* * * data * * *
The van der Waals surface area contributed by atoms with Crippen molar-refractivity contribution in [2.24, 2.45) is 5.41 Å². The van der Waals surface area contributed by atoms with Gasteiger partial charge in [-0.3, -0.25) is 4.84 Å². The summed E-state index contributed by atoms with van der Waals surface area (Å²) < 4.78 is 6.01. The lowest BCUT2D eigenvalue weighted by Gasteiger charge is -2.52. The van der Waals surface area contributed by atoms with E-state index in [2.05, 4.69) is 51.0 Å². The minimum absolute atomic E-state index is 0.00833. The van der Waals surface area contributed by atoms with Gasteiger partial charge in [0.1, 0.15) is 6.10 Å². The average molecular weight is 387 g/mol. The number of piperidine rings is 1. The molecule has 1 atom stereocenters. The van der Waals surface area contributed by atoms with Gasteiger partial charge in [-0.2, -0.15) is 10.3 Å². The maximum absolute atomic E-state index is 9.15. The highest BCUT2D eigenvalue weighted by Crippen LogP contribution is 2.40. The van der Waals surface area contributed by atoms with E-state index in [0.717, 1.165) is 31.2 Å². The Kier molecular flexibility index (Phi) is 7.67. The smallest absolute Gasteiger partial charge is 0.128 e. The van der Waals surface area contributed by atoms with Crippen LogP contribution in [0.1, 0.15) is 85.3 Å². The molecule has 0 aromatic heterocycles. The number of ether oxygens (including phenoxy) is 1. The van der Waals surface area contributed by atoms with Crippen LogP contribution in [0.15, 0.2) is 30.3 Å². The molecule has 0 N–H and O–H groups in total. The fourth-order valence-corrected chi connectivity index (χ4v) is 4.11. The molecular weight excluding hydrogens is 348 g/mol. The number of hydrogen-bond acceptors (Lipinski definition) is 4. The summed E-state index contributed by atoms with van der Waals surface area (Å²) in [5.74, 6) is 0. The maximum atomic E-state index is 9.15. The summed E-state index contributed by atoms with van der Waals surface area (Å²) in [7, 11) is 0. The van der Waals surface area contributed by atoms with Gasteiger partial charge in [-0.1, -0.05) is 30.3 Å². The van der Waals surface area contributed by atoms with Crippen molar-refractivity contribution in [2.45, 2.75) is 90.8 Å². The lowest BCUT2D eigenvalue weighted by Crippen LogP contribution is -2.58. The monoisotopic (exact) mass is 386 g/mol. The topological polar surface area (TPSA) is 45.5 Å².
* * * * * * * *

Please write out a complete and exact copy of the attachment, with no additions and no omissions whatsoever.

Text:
The van der Waals surface area contributed by atoms with Crippen molar-refractivity contribution in [2.24, 2.45) is 5.41 Å². The van der Waals surface area contributed by atoms with Gasteiger partial charge in [-0.3, -0.25) is 4.84 Å². The summed E-state index contributed by atoms with van der Waals surface area (Å²) < 4.78 is 6.01. The lowest BCUT2D eigenvalue weighted by Gasteiger charge is -2.52. The van der Waals surface area contributed by atoms with E-state index in [2.05, 4.69) is 51.0 Å². The minimum absolute atomic E-state index is 0.00833. The van der Waals surface area contributed by atoms with Gasteiger partial charge in [0.1, 0.15) is 6.10 Å². The average molecular weight is 387 g/mol. The number of piperidine rings is 1. The molecule has 1 atom stereocenters. The van der Waals surface area contributed by atoms with Gasteiger partial charge in [-0.2, -0.15) is 10.3 Å². The maximum absolute atomic E-state index is 9.15. The highest BCUT2D eigenvalue weighted by Crippen LogP contribution is 2.40. The van der Waals surface area contributed by atoms with E-state index in [0.717, 1.165) is 31.2 Å². The Kier molecular flexibility index (Phi) is 7.67. The smallest absolute Gasteiger partial charge is 0.128 e. The van der Waals surface area contributed by atoms with Crippen LogP contribution in [0.1, 0.15) is 85.3 Å². The molecule has 0 aromatic heterocycles. The number of ether oxygens (including phenoxy) is 1. The van der Waals surface area contributed by atoms with Crippen LogP contribution in [0.15, 0.2) is 30.3 Å². The molecule has 0 N–H and O–H groups in total. The fourth-order valence-corrected chi connectivity index (χ4v) is 4.11. The molecular weight excluding hydrogens is 348 g/mol. The number of hydrogen-bond acceptors (Lipinski definition) is 4. The summed E-state index contributed by atoms with van der Waals surface area (Å²) in [5.74, 6) is 0. The maximum atomic E-state index is 9.15. The summed E-state index contributed by atoms with van der Waals surface area (Å²) in [7, 11) is 0. The van der Waals surface area contributed by atoms with Gasteiger partial charge in [-0.1, -0.05) is 30.3 Å². The van der Waals surface area contributed by atoms with Crippen molar-refractivity contribution in [2.45, 2.75) is 90.8 Å². The lowest BCUT2D eigenvalue weighted by Crippen LogP contribution is -2.58. The monoisotopic (exact) mass is 386 g/mol. The topological polar surface area (TPSA) is 45.5 Å².